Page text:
Spectacular lightworks

I am trying to make a very cool and therefore complicated LED lightworks. Is it possible to write the sketches in a special way that allows one part of the lightworks to function the same while I tweak the other parts?

I mean, if I want to keep one LED blinking on for a second and off a second, is there a way to write that once and then forget about it while I make the rest of the sketch?

Currently the way I understand it is that I have to integrate codes for that one LED into the rest of the sketch and that makes it complicated!

Is there a guide on complex light works?

Thanks!

You can write each effect as a function or class.
The keyword is “encapsulation”
This is a common technique, not limited to lighting.

Do I need to look for Arduino way of "encapsulation" or is it a general C way of writing stuff?

Could you point me to a arduino "encapsulation" how-to page pleae?

Thanks!

Do I need to look for Arduino way of "encapsulation" or is it a general C way of writing stuff?

I'm not aware there is an "Arduino way" - it's just C++.

uh, so programming with arduino IDE is actually C++?

Yup.

Some good tutorials and C++ reference here. http://www.cplusplus.com/doc/

Davidrules: Is there a guide on complex light works?

Every complex program consists of simple program statements and function calls.

I buid every Arduino program after the IPO programming model: - Input - Processing - Output

This is what you do in the loop, so every program in general looks like:

void setup() {
  // put initialization code here
}

void loop() {
  input();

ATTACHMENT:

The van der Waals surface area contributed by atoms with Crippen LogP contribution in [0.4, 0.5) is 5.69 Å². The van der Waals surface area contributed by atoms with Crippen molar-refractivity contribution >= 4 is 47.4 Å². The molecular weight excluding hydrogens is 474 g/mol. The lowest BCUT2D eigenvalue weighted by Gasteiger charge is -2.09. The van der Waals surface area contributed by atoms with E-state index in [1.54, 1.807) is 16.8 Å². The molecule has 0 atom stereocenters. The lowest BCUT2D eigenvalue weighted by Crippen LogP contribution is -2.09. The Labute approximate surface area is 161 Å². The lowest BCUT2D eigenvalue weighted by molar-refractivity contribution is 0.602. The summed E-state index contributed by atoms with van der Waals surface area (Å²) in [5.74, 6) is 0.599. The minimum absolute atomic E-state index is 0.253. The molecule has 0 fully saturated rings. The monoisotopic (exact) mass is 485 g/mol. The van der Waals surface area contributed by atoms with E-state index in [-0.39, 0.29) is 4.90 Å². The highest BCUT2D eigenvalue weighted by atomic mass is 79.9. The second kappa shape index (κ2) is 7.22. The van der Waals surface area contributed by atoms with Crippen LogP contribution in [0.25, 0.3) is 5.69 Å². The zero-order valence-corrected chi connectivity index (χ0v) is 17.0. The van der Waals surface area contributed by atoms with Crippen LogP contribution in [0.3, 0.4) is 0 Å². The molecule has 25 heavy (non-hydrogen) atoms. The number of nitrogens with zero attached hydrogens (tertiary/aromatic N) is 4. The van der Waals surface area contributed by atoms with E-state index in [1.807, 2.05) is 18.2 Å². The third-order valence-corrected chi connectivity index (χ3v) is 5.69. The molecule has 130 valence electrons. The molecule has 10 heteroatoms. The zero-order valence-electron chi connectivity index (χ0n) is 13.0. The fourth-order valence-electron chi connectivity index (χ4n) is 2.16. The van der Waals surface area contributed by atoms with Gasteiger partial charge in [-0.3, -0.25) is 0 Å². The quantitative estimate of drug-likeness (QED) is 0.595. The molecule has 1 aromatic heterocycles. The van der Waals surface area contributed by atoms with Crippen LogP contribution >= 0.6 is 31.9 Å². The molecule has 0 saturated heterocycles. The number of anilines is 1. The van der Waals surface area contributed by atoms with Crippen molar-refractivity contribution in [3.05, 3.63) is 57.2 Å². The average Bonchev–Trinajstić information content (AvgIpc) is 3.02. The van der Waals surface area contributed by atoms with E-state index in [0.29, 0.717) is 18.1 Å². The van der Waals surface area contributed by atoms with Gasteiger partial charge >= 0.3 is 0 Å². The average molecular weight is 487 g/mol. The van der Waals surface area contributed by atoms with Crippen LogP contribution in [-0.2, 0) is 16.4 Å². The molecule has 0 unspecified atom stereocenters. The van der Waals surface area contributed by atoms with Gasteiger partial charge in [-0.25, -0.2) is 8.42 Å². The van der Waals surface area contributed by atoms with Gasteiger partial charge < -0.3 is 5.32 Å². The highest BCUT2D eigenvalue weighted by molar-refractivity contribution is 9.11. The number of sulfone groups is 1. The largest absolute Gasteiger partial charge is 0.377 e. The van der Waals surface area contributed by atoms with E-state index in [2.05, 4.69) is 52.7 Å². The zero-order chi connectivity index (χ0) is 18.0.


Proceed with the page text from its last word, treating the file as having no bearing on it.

processing();
  output();
}

You just would have to write three functions by yourself; - input() function ==> read input/sensors/values/time from the outer world - processing() function ==> do all the programming logic that you need - output() function ==> send the results of your processing to the outer world

For all of it, use 'structured programming' with "data structures" accordingly to your needs and "algorithms" that work on the data structures.

So you can create complex programs from easy program statements and functions.

I mean, if I want to keep one LED blinking on for a second and off a second, is there a way to write that once and then forget about it while I make the rest of the sketch?

I've done some sound activated lighting effects... I don't exactly have some LEDs blinking independently from others, but I have a stereo effect where the left & right channels are independent.

So the program is built with several timers similar to the [u]Blink Without Delay[/u] example.

I have multiple "timers" with multiple LedState variables (actually a couple of type-longs where each bit represents the state of an LED), multiple previousMillis variables (such as previousMillis1) and various interval variables (such as interval1, etc.). There is only one currentMillis variable, because there is only one "current time".

I mostly avoid delay(), and it's a good idea to avoid delay() altogether because the program "freezes up" and can't do anything during the delay() time. But, I do use a couple of short delays where it doesn't hurt anything.

Then, there is a main loop and loops for each different lighting effect. Inside the loops, I call various functions. Some of the functions are only called depending on the various timers (or other variables). Like jurs, I have functions for reading the audio input, functions for manipulating the LED pattern (depending on timing and the audio, etc), and output functions that update the actual LED states.

... So, I have loops inside loops, multiple timers, and functions calling functions.